Monday, December 17, 2007

"Peace For Our Time," or "Blood, Toil, Tears and Sweat" That Lead to Peace?

The year 2007 is winding down. It's been a big year.
  • Cries to set a date for abandoning Iraq are fading as it becomes embarrassingly obvious that Coalition forces and Iraqis are succeeding in rooting out Al Qaeda in that country.
  • "Islamic" wisdom and justice has been on display, in cases like the "Girl from Qatif" and her male companion who were raped - and therefore convicted to imprisonment and lashes.
  • The many facets of Muslim culture and sensitive infidels brought us
  • Presidential election campaigns are recycling the usual nincompoopery ("Here Come the Weird Words: Election's Coming Up!," "Watch for Weird Words: Election's Coming Up!").
That American election concerns me. First, as an American, I'll need to select a candidate from a somewhat unpromising field. Second, as someone living on Earth, I'll have to live with the decisions that the winner makes.

I think that the most immediate, and critical, foreign policy issue for America - and every other country - is the War on Terror.

On the one hand, religious fanatics have a clear vision of the sort of world they want: one in which Islam is safe from blasphemous teddy bears; and where rape victims face the lash and imprisonment (I know: the Saudi King pardoned the "Girl from Qatif" today - there'll be more on that in another post).

On the other hand, I see a western civilization with a distressing unwillingness to recognize that radical Islam isn't an issue that can be solved with encounter groups and an increase in tolerance.

In my opinion, Islamic leaders will have to decide whether they want the Islam of honor killings, or whether they're willing to wrench their beliefs loose from ancient Middle Eastern cultural norms.

I also believe that western leaders must seriously re-think the sort of radical individualism and secularism that has soaked into every fiber of western culture.

And we need to recognize that the War on Terror
  • Isn't limited to a few countries in the Middle East
  • Probably won't be over for many years (or, likely enough, many decades)
  • Won't be over until an enormous amount of work is done in both Muslim and non-Muslim cultures
The good news is that hard-nosed, clear-eyed leaders do appear now and again. Over sixty years ago, England had such a leader. I'm going to end this post with the end of Winston Churchill's first speech as Prime Minister to the House of Commons.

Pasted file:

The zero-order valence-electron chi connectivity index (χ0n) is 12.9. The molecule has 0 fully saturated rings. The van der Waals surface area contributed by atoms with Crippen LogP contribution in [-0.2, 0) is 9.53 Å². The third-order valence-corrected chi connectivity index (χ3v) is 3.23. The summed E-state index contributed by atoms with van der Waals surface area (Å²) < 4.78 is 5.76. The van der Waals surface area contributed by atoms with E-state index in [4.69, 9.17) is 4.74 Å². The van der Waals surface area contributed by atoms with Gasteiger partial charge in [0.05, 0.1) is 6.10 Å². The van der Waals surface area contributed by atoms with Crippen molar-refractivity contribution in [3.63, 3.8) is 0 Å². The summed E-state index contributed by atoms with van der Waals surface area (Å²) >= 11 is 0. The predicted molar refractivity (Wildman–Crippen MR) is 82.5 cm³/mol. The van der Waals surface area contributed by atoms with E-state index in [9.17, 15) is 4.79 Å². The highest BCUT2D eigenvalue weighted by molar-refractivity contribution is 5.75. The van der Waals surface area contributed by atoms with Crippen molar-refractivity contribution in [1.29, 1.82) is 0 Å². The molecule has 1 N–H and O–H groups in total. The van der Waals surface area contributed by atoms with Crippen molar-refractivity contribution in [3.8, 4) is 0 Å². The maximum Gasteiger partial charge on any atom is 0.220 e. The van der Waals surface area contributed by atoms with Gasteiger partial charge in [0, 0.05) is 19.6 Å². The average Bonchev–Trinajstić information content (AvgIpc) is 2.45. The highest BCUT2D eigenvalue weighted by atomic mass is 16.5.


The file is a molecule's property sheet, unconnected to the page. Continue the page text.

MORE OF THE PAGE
I hope that America gets a leader with this combination of guts and brains. Soon.

"... I would say to the House, as I said to those who have joined this government: 'I have nothing to offer but blood, toil, tears and sweat.'

"We have before us an ordeal of the most grievous kind. We have before us many, many long months of struggle and of suffering.

"You ask, what is our policy? I can say: It is to wage war, by sea, land and air, with all our might and with all the strength that God can give us; to wage war against a monstrous tyranny, never surpassed in the dark, lamentable catalogue of human crime. That is our policy.

"You ask, what is our aim? I can answer in one word: It is victory, victory at all costs, victory in spite of all terror, victory, however long and hard the road may be; for without victory, there is no survival.

"Let that be realised; no survival for the British Empire, no survival for all that the British Empire has stood for, no survival for the urge and impulse of the ages, that mankind will move forward towards its goal.

"But I take up my task with buoyancy and hope. I feel sure that our cause will not be suffered to fail among men. At this time I feel entitled to claim the aid of all, and I say, "come then, let us go forward together with our united strength."

(Quote from The Churchill Centre (
Blood, Toil, Tears and Sweat
First Speech as Prime Minister, May 13, 1940, to House of Commons.)

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Note! Although I believe that these websites and blogs are useful resources for understanding the War on Terror, I do not necessarily agree with their opinions. 1 1 Given a recent misunderstanding of the phrase "useful resources," a clarification: I do not limit my reading to resources which support my views, or even to those which appear to be accurate. Reading opinions contrary to what I believed has been very useful at times: sometimes verifying my previous assumptions, sometimes encouraging me to change them.

Even resources which, in my opinion, are simply inaccurate are sometimes useful: these can give valuable insights into why some people or groups believe what they do.

In short, It is my opinion that some of the resources in this blogroll are neither accurate, nor unbiased. I do, however, believe that they are useful in understanding the War on Terror, the many versions of Islam, terrorism, and related topics.